Matter of: New Breed Leasing Corporation--Reconsideration File: B-274201.2; B-274202.2 Date: April 7, 1998

B-274201.2,B-274202.2: Apr 7, 1998

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DIGEST General Accounting Office does not recommend that protester be reimbursed for proposal preparation costs for proposals submitted under canceled set-aside solicitations where recommendation in protest would have permitted protester to participate in recompetition. Which is a small business set-aside. New Breed contends that we should have recommended that it be reimbursed for its proposal preparation costs as well. The canceled solicitations were issued as small business set-asides. That by the time the revised solicitations were issued. Its earlier proposal efforts were wasted and we should therefore recommend that it also be reimbursed for its proposal preparation costs. Recovery of proposal preparation costs is limited to situations in which the protester had a substantial chance of receiving the award.

Matter of: New Breed Leasing Corporation--Reconsideration File: B-274201.2; B-274202.2 Date: April 7, 1998

DIGEST

Attorneys

DECISION

New Breed Leasing Corporation requests reconsideration of our decision, New Breed Leasing Corp., B-274201, B-274202, Nov. 26, 1996, 96-2 CPD Para. 202, in which we sustained New Breed's protests and recommended that New Breed be reimbursed for its costs of filing and pursuing its protests. New Breed contends that we should have recommended that it be reimbursed for its proposal preparation costs as well.

We deny the request for reconsideration.

New Breed protested the Department of the Navy's cancellation of solicitation Nos. N00189-94-R-0304 and N00189-94-R-0315 for material handling and logistics support services at various sites throughout the world, and the sole source extensions of contract Nos. N-00189-94-D-0003 and N-00189-94-D-0006, held by Management Consulting, Inc., (Mancon) for those services. The canceled solicitations were issued as small business set-asides.

New Breed maintained that the solicitation cancellations and the sole source contract extensions resulted from the Navy's lack of advance planning. We agreed, concluding that the noncompetitive procedures used by the Navy to extend Mancon's contracts resulted from a lack of reasonable advance planning by agency officials and, therefore, violated 10 U.S.C. Sec. 2304(f)(5) (1994). In view of the agency's undisputed need for the services at issue, we recommended that the agency make expeditious efforts to competitively acquire the services, and terminate Mancon's contracts upon successful completion of such efforts. We also recommended that New Breed recover its cost of filing and pursuing its protests, including reasonable attorneys' fees.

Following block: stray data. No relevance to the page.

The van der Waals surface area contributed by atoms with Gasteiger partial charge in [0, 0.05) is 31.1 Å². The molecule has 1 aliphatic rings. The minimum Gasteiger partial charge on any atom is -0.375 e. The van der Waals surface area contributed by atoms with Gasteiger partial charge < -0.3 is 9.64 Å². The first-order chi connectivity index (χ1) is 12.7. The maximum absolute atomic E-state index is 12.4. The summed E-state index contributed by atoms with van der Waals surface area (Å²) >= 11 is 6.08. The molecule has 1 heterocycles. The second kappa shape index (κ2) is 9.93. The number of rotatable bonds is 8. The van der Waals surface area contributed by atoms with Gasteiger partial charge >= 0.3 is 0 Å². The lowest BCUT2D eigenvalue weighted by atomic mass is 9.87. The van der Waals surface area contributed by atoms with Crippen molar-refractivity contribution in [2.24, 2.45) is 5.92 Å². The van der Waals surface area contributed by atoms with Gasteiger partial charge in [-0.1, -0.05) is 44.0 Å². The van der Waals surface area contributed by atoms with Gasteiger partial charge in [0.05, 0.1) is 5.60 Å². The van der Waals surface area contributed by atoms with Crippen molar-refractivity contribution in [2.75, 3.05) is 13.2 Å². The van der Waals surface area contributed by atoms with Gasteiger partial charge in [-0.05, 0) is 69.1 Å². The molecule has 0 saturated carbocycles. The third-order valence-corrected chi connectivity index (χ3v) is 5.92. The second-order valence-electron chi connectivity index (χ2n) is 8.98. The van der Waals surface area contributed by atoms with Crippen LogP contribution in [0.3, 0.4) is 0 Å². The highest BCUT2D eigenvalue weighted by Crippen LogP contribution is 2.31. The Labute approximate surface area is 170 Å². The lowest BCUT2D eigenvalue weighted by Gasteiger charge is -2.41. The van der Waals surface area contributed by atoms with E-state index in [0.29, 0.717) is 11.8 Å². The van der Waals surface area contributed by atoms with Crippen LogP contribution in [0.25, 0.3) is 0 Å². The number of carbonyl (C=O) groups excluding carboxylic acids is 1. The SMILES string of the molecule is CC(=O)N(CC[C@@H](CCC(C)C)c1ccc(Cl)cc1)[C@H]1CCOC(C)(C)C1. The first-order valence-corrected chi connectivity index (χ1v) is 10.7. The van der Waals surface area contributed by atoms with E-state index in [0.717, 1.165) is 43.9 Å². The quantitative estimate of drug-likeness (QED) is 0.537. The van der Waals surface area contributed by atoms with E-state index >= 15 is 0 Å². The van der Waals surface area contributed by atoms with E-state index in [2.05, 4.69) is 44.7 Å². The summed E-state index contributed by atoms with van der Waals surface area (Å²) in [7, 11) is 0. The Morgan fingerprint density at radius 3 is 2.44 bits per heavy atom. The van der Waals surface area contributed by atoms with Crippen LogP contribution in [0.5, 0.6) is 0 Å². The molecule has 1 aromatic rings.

The agency subsequently issued revised solicitations, again as total small business set-asides. It appears, however, that by the time the revised solicitations were issued, New Breed no longer qualified as a small business for purposes of this procurement. New Breed's reconsideration request essentially asserts that, in light of the reprocurement, its earlier proposal efforts were wasted and we should therefore recommend that it also be reimbursed for its proposal preparation costs. We decline to make this recommendation.

Not every flaw or irregularity in the procurement process entitles an offeror to recover the expenses incurred in submitting a proposal. I. E. Levick and Assocs., B-218294.2, Apr. 12, 1985, 85-1 CPD Para. 424 at 2. Instead, recovery of proposal preparation costs is limited to situations in which the protester had a substantial chance of receiving the award, but was unreasonably excluded from competing, and corrective action is not practicable. See, e.g., Infrared Techs. Corp.--Recon., B-255709.2, Sept. 14, 1995, 95-2 CPD Para. 132 at 5; Universal Shipping Co., Inc.--Recon., B-223905.3, B-223905.4, Aug. 4, 1987, 87-2 CPD Para. 125 at 8. Our earlier recommendation anticipated that New Breed would be able to compete for essentially the same contracts as those contemplated under the canceled solicitations; since that corrective action was available, we did not recommend reimbursement of proposal preparation costs. See Microlog Corp., B-237486, Feb. 26, 1990, 90-1 CPD Para. 227 at 6. While New Breed may have been unable to participate in the recompetition (which, like the initial competition, is a small business set-aside), that is not because of any action by the agency, but rather because of the change in the firm's size status.

We note in this regard that New Breed does not assert, nor is there any indication in the record, that the agency's actions in canceling the initial solicitations were motivated by a desire to exclude New Breed from the competition. In responding to New Breed's reconsideration request, the Navy specifically states that its prior actions were not in any way the result of a malicious or specific intent to disadvantage New Breed. New Breed filed a response to the Navy submission in which it does not challenge the Navy's statement on this point.

On the facts presented here, we do not view the situation as one where corrective action was not practicable at the time of our initial decision or where New Breed was unreasonably excluded from either the initial procurement or the recompetition. Thus, recovery of proposal preparation costs is not warranted.

The reconsideration request is denied.

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